I seemed to (mostly) keep up with them on the flats, but as soon as there was climbing, I fell behind. I actually lost track of them at one point in the Mockingbird Valley area. They had made a right turn, I went straight.
We eventually met back up and headed up River Rd to Prospect. Shortly after, Patrick headed for home. Tim and I went for more coffee, then back into town for a bike shop stop. I bought a couple of spare tubes.
I followed Tim home and picked up a saddle for the Big Dummy. I stopped for a beer on the way home.
I had a bunch of housework to do, so that’s what I spent the next few hours doing.
I later had to run an errand out off of Frankfort Ave. I took a long-ish scenic route out. On the way back, I was sure to ride the Beargrass Creek Trail, something I rarely do on solo rides. I was on the Big Dummy with the newly installed saddle. I think the stem I put on it a week or so ago is too short now. I should have adjusted the (old) saddle before buying a new stem. Oh well, live and learn.
I then headed to Cumberland Brews for dinner and beer. Another 14 miles for the day.
I sold my truck today. I was expecting to be extremely happy, as I’ve been working toward this for a while. In reality, I was a bit sad to see it go, and I’m a little worried about the future.
I first got a car when I was 16. It was a $250 beater – a 1974 AMC Hornet. I went through a lot of cars. Cheap cars and hard use meant I was always buying another car. I’ve (mostly) owned a car for a quarter century. How much did that cost?
In the late 1990s I went without a car for a few weeks. I walked about a mile to get to work. I was offered a job 25 miles away, and bought another cheap car.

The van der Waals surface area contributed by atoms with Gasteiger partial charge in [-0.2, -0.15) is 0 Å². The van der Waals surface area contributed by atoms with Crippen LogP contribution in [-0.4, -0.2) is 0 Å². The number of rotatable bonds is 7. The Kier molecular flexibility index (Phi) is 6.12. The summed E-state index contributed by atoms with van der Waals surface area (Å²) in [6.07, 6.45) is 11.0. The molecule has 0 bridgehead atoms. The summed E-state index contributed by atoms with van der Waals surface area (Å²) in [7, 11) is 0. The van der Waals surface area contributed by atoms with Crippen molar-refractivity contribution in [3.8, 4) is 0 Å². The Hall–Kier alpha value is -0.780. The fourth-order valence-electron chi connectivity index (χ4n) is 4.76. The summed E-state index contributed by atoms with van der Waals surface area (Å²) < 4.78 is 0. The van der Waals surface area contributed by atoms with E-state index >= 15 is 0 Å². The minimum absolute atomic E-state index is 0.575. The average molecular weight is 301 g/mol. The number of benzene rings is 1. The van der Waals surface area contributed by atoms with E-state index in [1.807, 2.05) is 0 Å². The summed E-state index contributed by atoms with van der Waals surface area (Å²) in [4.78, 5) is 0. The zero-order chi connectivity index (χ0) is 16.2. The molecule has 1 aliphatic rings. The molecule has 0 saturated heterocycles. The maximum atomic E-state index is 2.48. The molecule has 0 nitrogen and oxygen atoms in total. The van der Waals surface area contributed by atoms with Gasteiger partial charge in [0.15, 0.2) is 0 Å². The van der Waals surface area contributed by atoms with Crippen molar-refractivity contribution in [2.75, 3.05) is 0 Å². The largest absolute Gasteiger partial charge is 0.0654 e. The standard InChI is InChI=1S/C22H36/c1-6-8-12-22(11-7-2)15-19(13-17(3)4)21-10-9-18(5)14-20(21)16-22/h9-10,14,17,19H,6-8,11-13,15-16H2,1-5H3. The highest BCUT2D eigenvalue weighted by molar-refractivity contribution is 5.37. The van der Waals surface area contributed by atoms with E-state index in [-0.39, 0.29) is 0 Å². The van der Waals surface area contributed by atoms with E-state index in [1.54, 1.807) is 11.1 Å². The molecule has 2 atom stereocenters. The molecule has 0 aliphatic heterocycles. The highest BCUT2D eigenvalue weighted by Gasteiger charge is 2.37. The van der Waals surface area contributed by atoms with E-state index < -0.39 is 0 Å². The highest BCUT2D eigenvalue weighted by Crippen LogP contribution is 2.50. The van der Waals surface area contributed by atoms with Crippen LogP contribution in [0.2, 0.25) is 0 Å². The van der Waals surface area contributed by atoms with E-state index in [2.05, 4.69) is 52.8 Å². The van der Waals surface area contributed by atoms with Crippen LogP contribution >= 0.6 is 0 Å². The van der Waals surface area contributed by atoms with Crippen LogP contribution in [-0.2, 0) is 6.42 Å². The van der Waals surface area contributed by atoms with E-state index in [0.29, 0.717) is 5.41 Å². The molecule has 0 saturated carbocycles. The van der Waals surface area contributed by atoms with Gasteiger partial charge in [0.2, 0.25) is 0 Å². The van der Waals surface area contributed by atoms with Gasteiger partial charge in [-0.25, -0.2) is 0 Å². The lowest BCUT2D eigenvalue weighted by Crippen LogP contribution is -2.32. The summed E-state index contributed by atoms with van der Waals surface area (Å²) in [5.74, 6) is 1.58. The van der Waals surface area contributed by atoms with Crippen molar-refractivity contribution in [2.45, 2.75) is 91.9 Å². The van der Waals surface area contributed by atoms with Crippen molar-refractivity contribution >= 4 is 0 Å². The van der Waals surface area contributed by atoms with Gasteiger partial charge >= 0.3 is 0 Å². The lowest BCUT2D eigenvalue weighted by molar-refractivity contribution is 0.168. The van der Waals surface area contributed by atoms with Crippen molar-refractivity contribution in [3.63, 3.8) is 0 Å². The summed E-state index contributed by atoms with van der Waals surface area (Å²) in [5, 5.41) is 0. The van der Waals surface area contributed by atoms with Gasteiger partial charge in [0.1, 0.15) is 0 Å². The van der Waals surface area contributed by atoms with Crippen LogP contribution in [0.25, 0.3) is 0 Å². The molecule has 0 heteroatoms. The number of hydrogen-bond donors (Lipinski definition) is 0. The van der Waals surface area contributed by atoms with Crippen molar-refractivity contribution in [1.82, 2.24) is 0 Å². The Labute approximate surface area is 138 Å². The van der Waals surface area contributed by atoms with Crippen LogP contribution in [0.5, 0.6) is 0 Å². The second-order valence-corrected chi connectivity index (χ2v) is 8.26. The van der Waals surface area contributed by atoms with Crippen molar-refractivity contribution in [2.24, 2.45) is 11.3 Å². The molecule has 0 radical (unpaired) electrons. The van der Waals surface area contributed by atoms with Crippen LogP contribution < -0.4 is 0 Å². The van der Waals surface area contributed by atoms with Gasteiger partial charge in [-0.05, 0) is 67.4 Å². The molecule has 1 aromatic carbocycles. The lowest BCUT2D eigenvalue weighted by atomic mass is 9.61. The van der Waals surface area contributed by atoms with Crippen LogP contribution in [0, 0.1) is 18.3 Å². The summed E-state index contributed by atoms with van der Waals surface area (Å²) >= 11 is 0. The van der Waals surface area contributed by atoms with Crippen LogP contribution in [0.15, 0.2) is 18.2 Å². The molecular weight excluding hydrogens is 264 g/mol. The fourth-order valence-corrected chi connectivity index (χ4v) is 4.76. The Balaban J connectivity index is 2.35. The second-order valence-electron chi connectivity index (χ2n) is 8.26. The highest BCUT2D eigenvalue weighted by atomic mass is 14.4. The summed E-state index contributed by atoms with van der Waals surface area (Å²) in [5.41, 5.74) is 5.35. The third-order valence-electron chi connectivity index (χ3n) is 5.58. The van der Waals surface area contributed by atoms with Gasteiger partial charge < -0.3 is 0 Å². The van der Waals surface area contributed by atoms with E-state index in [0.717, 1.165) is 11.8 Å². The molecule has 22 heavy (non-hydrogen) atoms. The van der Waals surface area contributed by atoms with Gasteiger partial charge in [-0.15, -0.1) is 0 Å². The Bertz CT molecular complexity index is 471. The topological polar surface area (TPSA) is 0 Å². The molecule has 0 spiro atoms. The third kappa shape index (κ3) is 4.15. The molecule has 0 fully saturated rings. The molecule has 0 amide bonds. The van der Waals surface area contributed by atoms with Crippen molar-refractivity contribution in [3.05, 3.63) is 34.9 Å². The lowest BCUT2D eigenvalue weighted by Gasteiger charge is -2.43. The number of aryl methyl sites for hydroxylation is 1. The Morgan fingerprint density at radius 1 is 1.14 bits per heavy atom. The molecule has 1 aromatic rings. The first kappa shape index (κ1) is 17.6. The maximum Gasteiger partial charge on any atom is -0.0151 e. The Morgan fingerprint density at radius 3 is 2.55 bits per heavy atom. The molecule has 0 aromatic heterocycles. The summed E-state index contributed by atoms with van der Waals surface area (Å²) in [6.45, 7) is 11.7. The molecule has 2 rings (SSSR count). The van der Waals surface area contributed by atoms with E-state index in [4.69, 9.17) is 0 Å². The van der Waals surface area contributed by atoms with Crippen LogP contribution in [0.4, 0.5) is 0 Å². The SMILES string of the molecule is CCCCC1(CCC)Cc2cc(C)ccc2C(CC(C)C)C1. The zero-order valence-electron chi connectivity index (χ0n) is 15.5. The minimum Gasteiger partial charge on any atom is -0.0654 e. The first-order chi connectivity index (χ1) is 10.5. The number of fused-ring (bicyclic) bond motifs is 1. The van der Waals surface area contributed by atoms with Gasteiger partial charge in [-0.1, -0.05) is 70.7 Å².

My “trial” started right after leaving Carmax, where I sold the truck. I had to ride on Hurstbourne Parkway for a short distance before heading west (north?) on Taylorsville Rd. These are busy roads and it was dark. I was riding the single-speed and have dyno-lights, plus a blinky. I was also wearing a reflective vest. I had surprisingly few issues.
I stopped at Za’s Pizza on the way home to celebrate. Pizza is a much tastier fuel than gasoline.
I intend to be car-free for the rest of my life. That may change, but it’s unlikely. I’m not anti-car. I’ll still rent one on occasion, once or twice a year, to travel to Michigan and visit family.
When falling off my bike into the mud on Sunday, I landed on my right shoulder. My head (helmet) smacked the ground. Although the soft muddy ground prevented me from bruising my shoulder, I hurt my neck. I already have a cervical spine issue, and this made it worse.
Monday morning was bad. I almost drove to work, but remembering that I’ll be without a motor vehicle very soon, took an alternate choice. I rode the bus.
I don’t ride the bus often. The 43 comes near my house and to downtown. It’s usually quite crowded. Monday was no exception. I had to stand early in the ride because there were no seats available. After a few stops, a seat opened, and I took it.
Many that I work with won’t take a bus ever, due to the other people on the bus. I’ve never felt uncomfortable on the bus. If something were to happen, I imagine the good people outnumber that bad by a large margin.
I planned on taking the bus home again, but Kristy came by my work place to talk about divorce things. She paid for my dinner and drove me home. Nice!
Tuesday, I was back on the bike. I was still hurting, but the upright riding position of the Big Dummy was better than one of the drop-bar bikes. I called my chiropractor to see about getting another appointment in. She was able to see me that day after work.
I rode home after work and walked to the chiropractor’s office. She did the adjustment, but said it was mostly muscular and that seeing my massage therapist would probably do more good. I don’t have a massage appointment until next week.
Today, Wednesday, I woke up feeling much better. I’m almost feeling like I was pre-crash. I guess the adjustment did more good that she thought it would.